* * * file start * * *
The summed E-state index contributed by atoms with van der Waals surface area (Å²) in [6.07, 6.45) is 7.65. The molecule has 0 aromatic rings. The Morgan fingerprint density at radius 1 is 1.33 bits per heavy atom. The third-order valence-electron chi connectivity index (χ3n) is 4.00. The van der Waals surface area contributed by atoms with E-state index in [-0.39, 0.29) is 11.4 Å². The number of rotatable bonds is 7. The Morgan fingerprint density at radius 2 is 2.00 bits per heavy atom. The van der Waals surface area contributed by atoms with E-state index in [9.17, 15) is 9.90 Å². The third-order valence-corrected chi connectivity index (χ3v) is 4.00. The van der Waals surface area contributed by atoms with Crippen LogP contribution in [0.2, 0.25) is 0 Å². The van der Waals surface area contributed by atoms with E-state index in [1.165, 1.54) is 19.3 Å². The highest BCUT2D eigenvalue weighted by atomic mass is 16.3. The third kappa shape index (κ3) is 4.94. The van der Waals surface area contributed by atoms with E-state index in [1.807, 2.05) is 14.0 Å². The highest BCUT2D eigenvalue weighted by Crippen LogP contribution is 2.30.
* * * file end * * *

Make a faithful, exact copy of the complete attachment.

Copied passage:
The summed E-state index contributed by atoms with van der Waals surface area (Å²) in [6.07, 6.45) is 7.65. The molecule has 0 aromatic rings. The Morgan fingerprint density at radius 1 is 1.33 bits per heavy atom. The third-order valence-electron chi connectivity index (χ3n) is 4.00. The van der Waals surface area contributed by atoms with E-state index in [-0.39, 0.29) is 11.4 Å². The number of rotatable bonds is 7. The Morgan fingerprint density at radius 2 is 2.00 bits per heavy atom. The van der Waals surface area contributed by atoms with E-state index in [9.17, 15) is 9.90 Å². The third-order valence-corrected chi connectivity index (χ3v) is 4.00. The van der Waals surface area contributed by atoms with Crippen LogP contribution in [0.2, 0.25) is 0 Å². The van der Waals surface area contributed by atoms with E-state index in [1.165, 1.54) is 19.3 Å². The highest BCUT2D eigenvalue weighted by atomic mass is 16.3. The third kappa shape index (κ3) is 4.94. The van der Waals surface area contributed by atoms with E-state index in [1.807, 2.05) is 14.0 Å². The highest BCUT2D eigenvalue weighted by Crippen LogP contribution is 2.30.